“Happiness is where you are and what you want to be. If you look you’re sure to find the rainbow of your dreams.” So goes the song I learned by rote in grade school. I do not recall being taught what the song was about as it was quite straightforward. Happiness is not just something you experience after you achieve something. Happiness is in the here and now and is at the same time, in what you can become. Along the way, however, we get distracted by the daily grind to a point where we fail to realize that what we have been looking for is already staring us in the face.
Such was the case of Hector, the young psychiatrist in the best-selling book Hector and the Search for Happiness by Francois Lelord. While he has established a successful practice as evidenced by the number of patients who came to see him, Hector “felt dissatisfied because he could see perfectly well that he couldn’t make people happy.” This dissatisfaction continued to snowball until even his patients noticed it themselves prompting one of them to suggest that he find time to travel. And so it was that Hector, after getting the go ahead from his girlfriend Clara, set off on a journey around the world to “try to understand what made people happy or unhappy. That way, he told himself, if there was a secret to happiness, he’d be sure to find it.” Hector’s journey takes him to China, France, Africa and the United States. Along the way, through the people he meets and reconnects with, he discovers not just 1 but 23 realizations about what happiness is. And these realizations which Hector refers to as lessons did not only translate to his getting better at helping his patients to be happier. More importantly, “since his trip, he loved his job even more, and he loved Clara more, too.” I invite the reader to dive into the book to discover the context of these 23 lessons.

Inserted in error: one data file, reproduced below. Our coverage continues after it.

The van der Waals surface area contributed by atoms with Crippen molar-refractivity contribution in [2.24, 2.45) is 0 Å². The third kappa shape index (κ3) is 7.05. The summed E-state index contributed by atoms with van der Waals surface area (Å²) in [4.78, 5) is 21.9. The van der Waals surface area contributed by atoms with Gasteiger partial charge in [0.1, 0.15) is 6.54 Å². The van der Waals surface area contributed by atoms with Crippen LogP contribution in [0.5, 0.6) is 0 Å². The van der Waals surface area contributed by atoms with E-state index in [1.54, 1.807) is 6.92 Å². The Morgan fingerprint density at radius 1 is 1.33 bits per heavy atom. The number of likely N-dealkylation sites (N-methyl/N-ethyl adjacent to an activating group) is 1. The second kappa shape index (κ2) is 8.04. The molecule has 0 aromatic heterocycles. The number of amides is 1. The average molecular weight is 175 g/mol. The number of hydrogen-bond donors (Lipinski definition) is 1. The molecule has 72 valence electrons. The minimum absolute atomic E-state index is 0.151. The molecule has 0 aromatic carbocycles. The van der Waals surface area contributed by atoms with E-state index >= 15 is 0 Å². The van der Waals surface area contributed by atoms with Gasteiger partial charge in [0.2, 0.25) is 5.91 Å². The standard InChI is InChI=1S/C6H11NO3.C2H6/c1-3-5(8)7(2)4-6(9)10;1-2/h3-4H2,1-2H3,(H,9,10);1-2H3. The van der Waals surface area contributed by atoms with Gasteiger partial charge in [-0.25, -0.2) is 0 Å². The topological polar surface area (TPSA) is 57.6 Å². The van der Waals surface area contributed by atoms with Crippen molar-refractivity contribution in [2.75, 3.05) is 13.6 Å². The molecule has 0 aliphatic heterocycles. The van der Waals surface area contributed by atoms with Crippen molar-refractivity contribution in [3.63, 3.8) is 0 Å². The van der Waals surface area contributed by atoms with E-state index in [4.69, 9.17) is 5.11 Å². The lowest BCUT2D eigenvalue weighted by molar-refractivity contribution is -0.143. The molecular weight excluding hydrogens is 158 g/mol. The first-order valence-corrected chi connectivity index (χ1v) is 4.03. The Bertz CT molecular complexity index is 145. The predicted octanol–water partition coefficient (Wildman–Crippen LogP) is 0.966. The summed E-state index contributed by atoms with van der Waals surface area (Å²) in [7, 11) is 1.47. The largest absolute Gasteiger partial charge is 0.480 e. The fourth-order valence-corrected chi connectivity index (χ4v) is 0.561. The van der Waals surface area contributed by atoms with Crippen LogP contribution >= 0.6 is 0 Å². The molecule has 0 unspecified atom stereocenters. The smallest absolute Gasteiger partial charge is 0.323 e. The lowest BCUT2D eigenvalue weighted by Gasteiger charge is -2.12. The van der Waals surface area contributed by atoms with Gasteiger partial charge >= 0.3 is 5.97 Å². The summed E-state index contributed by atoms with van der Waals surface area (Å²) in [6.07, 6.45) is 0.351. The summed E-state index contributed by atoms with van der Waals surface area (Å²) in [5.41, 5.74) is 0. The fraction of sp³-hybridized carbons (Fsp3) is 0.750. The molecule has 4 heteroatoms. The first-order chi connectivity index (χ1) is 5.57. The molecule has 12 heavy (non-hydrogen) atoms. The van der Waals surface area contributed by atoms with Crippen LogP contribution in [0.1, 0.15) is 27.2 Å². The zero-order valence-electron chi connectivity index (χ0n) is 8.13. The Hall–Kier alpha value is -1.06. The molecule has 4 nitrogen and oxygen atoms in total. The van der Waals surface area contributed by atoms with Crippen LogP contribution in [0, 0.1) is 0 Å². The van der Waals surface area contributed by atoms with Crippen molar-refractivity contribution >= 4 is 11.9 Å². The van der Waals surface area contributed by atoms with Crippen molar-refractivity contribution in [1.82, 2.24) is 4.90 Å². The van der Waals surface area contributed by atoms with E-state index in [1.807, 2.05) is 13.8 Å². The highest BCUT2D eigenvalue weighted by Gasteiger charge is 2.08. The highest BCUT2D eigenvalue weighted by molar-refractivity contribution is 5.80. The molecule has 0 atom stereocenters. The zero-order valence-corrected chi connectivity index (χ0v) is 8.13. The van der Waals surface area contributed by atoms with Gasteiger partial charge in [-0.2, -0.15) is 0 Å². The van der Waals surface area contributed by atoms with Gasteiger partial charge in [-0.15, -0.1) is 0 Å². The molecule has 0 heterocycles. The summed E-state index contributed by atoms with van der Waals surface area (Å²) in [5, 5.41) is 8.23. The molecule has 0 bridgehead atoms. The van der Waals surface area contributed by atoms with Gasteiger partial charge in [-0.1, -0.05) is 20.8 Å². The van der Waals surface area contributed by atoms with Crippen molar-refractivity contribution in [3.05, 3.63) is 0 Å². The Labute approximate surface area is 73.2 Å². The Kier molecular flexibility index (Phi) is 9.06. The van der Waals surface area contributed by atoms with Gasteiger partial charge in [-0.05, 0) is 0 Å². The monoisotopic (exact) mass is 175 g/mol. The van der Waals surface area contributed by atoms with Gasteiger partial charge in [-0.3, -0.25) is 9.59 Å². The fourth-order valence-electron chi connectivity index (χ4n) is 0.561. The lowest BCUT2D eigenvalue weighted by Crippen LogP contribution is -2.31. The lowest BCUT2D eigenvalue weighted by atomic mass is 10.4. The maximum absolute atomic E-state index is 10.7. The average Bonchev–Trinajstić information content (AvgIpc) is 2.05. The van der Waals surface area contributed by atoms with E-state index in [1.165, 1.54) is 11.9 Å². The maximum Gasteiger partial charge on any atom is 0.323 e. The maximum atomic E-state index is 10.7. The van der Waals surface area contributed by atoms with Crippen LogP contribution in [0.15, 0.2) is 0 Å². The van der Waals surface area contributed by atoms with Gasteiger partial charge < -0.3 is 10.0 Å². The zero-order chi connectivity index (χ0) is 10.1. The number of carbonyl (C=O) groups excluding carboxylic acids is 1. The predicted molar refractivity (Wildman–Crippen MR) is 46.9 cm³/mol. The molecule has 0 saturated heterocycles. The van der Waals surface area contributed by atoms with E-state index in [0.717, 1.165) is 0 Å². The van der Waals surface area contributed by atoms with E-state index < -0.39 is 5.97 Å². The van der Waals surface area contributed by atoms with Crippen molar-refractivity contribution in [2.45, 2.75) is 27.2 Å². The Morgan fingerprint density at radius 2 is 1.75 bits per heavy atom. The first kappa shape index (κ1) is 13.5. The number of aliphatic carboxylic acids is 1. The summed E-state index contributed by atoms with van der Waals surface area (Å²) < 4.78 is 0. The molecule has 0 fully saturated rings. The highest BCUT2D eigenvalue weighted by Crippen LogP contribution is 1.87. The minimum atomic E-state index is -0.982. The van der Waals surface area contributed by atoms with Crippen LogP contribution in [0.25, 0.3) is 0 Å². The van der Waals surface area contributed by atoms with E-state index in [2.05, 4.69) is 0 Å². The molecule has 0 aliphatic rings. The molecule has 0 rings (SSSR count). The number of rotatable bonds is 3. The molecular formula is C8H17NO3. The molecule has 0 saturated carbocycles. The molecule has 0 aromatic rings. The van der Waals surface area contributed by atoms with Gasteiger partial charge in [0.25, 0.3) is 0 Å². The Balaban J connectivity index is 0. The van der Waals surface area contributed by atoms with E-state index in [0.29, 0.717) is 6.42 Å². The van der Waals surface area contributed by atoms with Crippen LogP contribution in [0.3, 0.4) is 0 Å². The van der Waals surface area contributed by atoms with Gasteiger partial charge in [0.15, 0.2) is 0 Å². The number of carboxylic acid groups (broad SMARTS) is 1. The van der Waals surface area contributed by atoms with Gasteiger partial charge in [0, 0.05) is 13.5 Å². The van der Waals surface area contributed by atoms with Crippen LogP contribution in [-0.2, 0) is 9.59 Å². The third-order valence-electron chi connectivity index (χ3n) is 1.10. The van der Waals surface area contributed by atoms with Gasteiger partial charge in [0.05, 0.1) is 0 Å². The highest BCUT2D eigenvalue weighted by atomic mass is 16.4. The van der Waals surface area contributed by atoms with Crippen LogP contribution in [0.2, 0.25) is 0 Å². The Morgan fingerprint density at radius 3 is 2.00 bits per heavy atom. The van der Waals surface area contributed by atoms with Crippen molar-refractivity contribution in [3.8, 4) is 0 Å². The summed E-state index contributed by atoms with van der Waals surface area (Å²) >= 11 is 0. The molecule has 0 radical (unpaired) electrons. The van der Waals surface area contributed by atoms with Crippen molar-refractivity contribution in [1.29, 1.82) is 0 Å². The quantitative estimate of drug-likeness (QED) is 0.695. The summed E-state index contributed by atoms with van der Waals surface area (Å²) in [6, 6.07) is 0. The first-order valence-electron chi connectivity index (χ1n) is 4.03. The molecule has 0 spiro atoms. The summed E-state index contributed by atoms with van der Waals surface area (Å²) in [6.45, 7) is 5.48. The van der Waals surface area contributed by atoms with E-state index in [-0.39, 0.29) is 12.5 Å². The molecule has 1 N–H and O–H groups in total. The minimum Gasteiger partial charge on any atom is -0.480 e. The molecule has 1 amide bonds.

Having said that, I must say that among the 23 discoveries made by Hector, the lesson that resonated the most with me was lesson no. 20. To wit: “Happiness is a certain way of looking at things.” Hector chanced upon this discovery as he reflected that “among my patients are people with no money or health problems, who have close-knit families, interesting and useful jobs, but who are quite unhappy: they are fearful about the future, dissatisfied with themselves, they see only the bad side of their situation. There was one determinant of happiness missing from your list just now: people’s way of looking at things. In short, people whose glass is always half full are clearly happier than those whose glass is always half-empty.”
After attending a mindfulness seminar at the Ateneo Bulatao Center recently, I couldn’t agree more with Hector’s insight. In the seminar, we were taught to be curious about the “storyboard” that emerges every time we experience something. This “storyboard” is comprised by our thoughts, feelings, bodily sensations, urges and interesting, our thoughts about our thoughts. In the process, we realized that by catching our kneejerk reactions to what happens to us, we can discover alternative optimal responses to our reality. We can choose a certain way of looking at things. And when we do, 5 other lessons uncovered by Hector are not that hard to come by. To wit: lessons 8 (“Happiness is being with the people you love”), 13 (“Happiness is feeling useful to others”), 15 (“Happiness comes when you feel truly alive”), 16 (“Happiness is knowing when to celebrate”) and 17 (“Happiness is caring about the happiness of those you love.”)
It is serendipitous that I was reading this book as I was traveling for the first time to the United States. After visiting Chicago, Boston and New York for the first time, I now have a better appreciation and even greater respect for people who deliberately plan to travel. Indeed, traveling has a way of helping us become better human beings. How you see things now need not be the only definitive way to see things later. As Mark Twain would put it: “travel is fatal to prejudice, bigotry and narrow-mindedness.”
This is for my wife Elaine, my travel buddy.